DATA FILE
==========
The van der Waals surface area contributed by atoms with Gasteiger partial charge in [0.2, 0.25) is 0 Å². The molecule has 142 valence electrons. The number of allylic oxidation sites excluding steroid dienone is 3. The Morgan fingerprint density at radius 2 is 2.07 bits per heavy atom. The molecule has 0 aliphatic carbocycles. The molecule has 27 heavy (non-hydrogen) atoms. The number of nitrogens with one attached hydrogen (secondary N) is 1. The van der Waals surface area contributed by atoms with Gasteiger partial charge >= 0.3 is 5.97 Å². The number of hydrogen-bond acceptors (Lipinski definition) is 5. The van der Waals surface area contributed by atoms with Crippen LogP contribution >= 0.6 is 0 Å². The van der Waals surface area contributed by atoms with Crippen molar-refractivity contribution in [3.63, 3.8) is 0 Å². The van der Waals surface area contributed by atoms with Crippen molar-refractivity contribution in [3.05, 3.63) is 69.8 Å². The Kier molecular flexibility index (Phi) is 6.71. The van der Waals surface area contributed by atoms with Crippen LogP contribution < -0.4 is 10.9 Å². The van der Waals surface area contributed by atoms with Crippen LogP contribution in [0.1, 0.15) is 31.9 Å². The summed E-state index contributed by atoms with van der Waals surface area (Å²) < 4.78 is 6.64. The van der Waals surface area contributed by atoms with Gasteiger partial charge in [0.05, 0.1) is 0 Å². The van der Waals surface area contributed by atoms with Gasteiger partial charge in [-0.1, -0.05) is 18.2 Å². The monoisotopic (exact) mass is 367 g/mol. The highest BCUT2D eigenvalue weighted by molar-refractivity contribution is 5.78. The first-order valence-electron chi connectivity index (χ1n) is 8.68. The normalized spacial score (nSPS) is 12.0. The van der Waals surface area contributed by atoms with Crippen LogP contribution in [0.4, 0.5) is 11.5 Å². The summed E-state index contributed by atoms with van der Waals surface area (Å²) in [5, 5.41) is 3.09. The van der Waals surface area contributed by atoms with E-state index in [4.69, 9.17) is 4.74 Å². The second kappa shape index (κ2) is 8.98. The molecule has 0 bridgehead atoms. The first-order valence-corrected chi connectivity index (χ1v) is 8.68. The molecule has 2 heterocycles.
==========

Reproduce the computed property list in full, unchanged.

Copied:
The van der Waals surface area contributed by atoms with Gasteiger partial charge in [0.2, 0.25) is 0 Å². The molecule has 142 valence electrons. The number of allylic oxidation sites excluding steroid dienone is 3. The Morgan fingerprint density at radius 2 is 2.07 bits per heavy atom. The molecule has 0 aliphatic carbocycles. The molecule has 27 heavy (non-hydrogen) atoms. The number of nitrogens with one attached hydrogen (secondary N) is 1. The van der Waals surface area contributed by atoms with Gasteiger partial charge >= 0.3 is 5.97 Å². The number of hydrogen-bond acceptors (Lipinski definition) is 5. The van der Waals surface area contributed by atoms with Crippen LogP contribution >= 0.6 is 0 Å². The van der Waals surface area contributed by atoms with Crippen molar-refractivity contribution in [3.63, 3.8) is 0 Å². The van der Waals surface area contributed by atoms with Crippen molar-refractivity contribution in [3.05, 3.63) is 69.8 Å². The Kier molecular flexibility index (Phi) is 6.71. The van der Waals surface area contributed by atoms with Crippen LogP contribution < -0.4 is 10.9 Å². The van der Waals surface area contributed by atoms with Crippen LogP contribution in [0.1, 0.15) is 31.9 Å². The summed E-state index contributed by atoms with van der Waals surface area (Å²) < 4.78 is 6.64. The van der Waals surface area contributed by atoms with Gasteiger partial charge in [0.05, 0.1) is 0 Å². The van der Waals surface area contributed by atoms with Gasteiger partial charge in [-0.1, -0.05) is 18.2 Å². The monoisotopic (exact) mass is 367 g/mol. The highest BCUT2D eigenvalue weighted by molar-refractivity contribution is 5.78. The first-order valence-electron chi connectivity index (χ1n) is 8.68. The normalized spacial score (nSPS) is 12.0. The van der Waals surface area contributed by atoms with Crippen LogP contribution in [0.4, 0.5) is 11.5 Å². The summed E-state index contributed by atoms with van der Waals surface area (Å²) in [5, 5.41) is 3.09. The van der Waals surface area contributed by atoms with E-state index in [4.69, 9.17) is 4.74 Å². The second kappa shape index (κ2) is 8.98. The molecule has 0 bridgehead atoms. The first-order valence-corrected chi connectivity index (χ1v) is 8.68. The molecule has 2 heterocycles.